by Drew Underwood, Senior Consultant, HCS Safety Ltd

The recent fire at the Ocado factory raises some interesting issues with regards to protection of people and buildings from fire risk.

Ocado’s facility in Andover is one of the most advanced automated facilities in the country, with a team of over 1000 automated robots controlled by a bespoke 4G network and far fewer human staff than would be found in almost any other warehouse of its size.

It is also protected by a sprinkler system which has won global awards and received the highest insurance protection rating possible.

Despite this, the facility suffered a serious fire which started in the early hours on Tuesday 5th February and was not brought completely under control until the end of the week. Fire crews are expected to remain on site for several weeks and it will be many months, and maybe even years before the building is fully operational again.

The good news? There were no human casualties.

The less people are exposed to risk, the less chance there is of harm. This is one of the advantages of increasing automation in business, but one that many companies just do not have access to. What we cannot forget is that fire brings with it the potential for the ultimate consequence whenever it breaks out.

Fire regulation, as is correct, places the majority of its emphasis on the protection of people. Buildings are viewed largely through the prism of a tool, which when properly designed can help to deliver this aim.

There is no single answer when it comes to controlling fire risk. As with almost all other health and safety laws the emphasis is placed on risk assessment and the identification of practical and proportionate controls.

The fire at Ocado shows that even with the best protections in place, the risk of an out of control fire is always present. Make sure that your business is doing everything it needs to keep its staff and premises safe by ensuring that you have a robust fire risk assessment in place.

If you need any help with your fire risk assessment contact us, we’re always available to help.

Andy Bishop, Health and Safety Consultant

This is my motorbike, it’s a Yamaha FZ1, it is a 1000cc engine with 152 bhp and 106.8Nm of torques (whatever that means), but I do know its great.  It will reach speeds of up to 98mph…. in first gear (its got six!).  I enjoy riding it, I like the looks I get when I roll up at the lights, I imagine their faces as I accelerate away leaving them for dust! It makes me feel so manly.

It even fits with my name …Andy…short for Andrew which means ‘manly, brave, strong, courageous and warrior’.  My parents got that right as I left home and pursued a long a fruitful career as a soldier, a proper man’s job.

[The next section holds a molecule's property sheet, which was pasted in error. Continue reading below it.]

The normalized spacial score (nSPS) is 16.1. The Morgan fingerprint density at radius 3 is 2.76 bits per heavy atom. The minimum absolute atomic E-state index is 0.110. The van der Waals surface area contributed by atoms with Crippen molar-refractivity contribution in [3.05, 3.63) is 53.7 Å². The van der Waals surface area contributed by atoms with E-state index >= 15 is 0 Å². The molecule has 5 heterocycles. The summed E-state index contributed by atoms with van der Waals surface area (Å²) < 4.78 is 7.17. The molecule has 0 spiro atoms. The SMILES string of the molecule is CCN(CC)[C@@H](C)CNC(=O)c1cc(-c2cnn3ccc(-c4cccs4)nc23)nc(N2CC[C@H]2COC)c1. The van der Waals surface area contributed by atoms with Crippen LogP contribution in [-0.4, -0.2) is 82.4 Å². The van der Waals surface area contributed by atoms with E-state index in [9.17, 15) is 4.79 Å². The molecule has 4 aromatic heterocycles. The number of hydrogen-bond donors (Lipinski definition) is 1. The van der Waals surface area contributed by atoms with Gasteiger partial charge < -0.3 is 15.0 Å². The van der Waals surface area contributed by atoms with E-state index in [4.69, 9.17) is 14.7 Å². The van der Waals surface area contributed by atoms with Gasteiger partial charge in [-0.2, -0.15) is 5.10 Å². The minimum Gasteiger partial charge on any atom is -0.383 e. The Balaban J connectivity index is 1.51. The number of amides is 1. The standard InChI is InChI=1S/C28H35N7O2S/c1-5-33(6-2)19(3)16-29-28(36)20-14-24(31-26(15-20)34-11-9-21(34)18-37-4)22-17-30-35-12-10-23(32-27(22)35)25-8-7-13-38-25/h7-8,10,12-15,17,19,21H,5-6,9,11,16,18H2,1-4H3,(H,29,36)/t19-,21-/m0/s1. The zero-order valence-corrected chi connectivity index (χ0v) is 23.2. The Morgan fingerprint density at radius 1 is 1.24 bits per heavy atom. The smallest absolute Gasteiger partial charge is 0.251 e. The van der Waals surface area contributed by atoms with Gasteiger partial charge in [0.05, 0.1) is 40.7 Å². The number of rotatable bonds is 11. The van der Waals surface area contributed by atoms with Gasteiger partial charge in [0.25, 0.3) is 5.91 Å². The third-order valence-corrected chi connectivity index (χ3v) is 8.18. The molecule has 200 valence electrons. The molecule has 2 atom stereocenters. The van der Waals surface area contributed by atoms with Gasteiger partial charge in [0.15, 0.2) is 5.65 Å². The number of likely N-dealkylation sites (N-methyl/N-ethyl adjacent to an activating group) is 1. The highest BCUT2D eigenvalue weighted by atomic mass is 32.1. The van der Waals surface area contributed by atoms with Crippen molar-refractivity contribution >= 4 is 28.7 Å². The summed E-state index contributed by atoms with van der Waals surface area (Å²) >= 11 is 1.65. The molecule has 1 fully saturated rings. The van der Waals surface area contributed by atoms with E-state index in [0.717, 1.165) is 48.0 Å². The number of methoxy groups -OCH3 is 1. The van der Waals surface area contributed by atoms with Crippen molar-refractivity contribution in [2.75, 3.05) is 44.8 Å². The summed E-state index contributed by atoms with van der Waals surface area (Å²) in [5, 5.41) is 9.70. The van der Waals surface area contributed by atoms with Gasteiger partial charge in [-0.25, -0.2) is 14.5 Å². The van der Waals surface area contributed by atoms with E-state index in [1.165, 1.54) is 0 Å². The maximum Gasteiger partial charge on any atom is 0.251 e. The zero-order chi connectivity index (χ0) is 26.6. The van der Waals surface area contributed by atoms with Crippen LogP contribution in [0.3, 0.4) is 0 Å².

I suffer with atypical male pattern baldness as a result of the overload of testosterone coursing through my veins. A beautiful bushy beard adorns my chops, my body is embellished with a collection of tattoos from the four corners of the globe. If someone asked you to draw a man, a tough man, I suspect it might look like a cartoon version of me (or maybe Bruce Willis, you choose).

I took the photo of my bike during one of my regular visits to one of my favourite places.  It’s a quiet little car park in the New Forest where I like to sit and spend some time in quiet contemplation.  It hasn’t always been like that though.

The first time I went there, I had no intention of returning.  I had decided that my life was not worth living and that I was becoming a burden to everyone in my life.  A decision that is repeated by men like me around 84 times every week in the UK alone. Thankfully I survived the night and since the morning that I shouldn’t have woken up I have made the decision to never visit that place in my mind again.

Part of that commitment involves telling my story to anyone who will listen; I discovered a way back from the edge, I found a path and discovered tools to help me along the way.  Perhaps the most powerful tool is talking, if something is bothering me I tell someone, if I’m happy, I laugh- if I’m sad I cry.

I have learned that it’s ok to not be ok and that it’s not weak to speak.  If I need help, no matter how small I think it is, that if I ask for help, I will get it. This is where the magic happens, when I follow this advice, I feel better, I feel supported and able to get through whatever fog my brain is enveloped in and thus it starts to look rosy again.

In a journey of a thousand steps- the first one being the most important.